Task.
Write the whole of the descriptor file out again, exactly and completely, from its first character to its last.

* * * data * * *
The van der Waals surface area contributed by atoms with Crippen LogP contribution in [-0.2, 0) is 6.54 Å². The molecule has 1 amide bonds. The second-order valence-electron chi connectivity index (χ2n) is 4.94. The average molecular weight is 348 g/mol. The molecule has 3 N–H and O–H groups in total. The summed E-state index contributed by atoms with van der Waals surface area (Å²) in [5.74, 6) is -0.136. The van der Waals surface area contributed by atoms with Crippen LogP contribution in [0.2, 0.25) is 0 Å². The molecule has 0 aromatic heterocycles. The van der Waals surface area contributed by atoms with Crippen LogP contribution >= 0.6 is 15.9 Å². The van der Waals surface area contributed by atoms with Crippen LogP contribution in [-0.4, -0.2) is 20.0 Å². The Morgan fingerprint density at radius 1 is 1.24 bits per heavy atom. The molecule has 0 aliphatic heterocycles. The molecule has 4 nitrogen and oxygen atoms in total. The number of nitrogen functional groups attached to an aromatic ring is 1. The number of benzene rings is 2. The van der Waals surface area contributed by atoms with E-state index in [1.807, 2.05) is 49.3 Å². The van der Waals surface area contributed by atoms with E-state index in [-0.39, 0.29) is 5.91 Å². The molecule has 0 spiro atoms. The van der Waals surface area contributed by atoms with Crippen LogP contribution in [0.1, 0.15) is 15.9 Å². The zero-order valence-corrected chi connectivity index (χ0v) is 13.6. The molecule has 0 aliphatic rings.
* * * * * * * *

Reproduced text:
The van der Waals surface area contributed by atoms with Crippen LogP contribution in [-0.2, 0) is 6.54 Å². The molecule has 1 amide bonds. The second-order valence-electron chi connectivity index (χ2n) is 4.94. The average molecular weight is 348 g/mol. The molecule has 3 N–H and O–H groups in total. The summed E-state index contributed by atoms with van der Waals surface area (Å²) in [5.74, 6) is -0.136. The van der Waals surface area contributed by atoms with Crippen LogP contribution in [0.2, 0.25) is 0 Å². The molecule has 0 aromatic heterocycles. The van der Waals surface area contributed by atoms with Crippen LogP contribution >= 0.6 is 15.9 Å². The van der Waals surface area contributed by atoms with Crippen LogP contribution in [-0.4, -0.2) is 20.0 Å². The Morgan fingerprint density at radius 1 is 1.24 bits per heavy atom. The molecule has 0 aliphatic heterocycles. The molecule has 4 nitrogen and oxygen atoms in total. The number of nitrogen functional groups attached to an aromatic ring is 1. The number of benzene rings is 2. The van der Waals surface area contributed by atoms with E-state index in [1.807, 2.05) is 49.3 Å². The van der Waals surface area contributed by atoms with E-state index in [-0.39, 0.29) is 5.91 Å². The molecule has 0 spiro atoms. The van der Waals surface area contributed by atoms with Crippen LogP contribution in [0.1, 0.15) is 15.9 Å². The zero-order valence-corrected chi connectivity index (χ0v) is 13.6. The molecule has 0 aliphatic rings.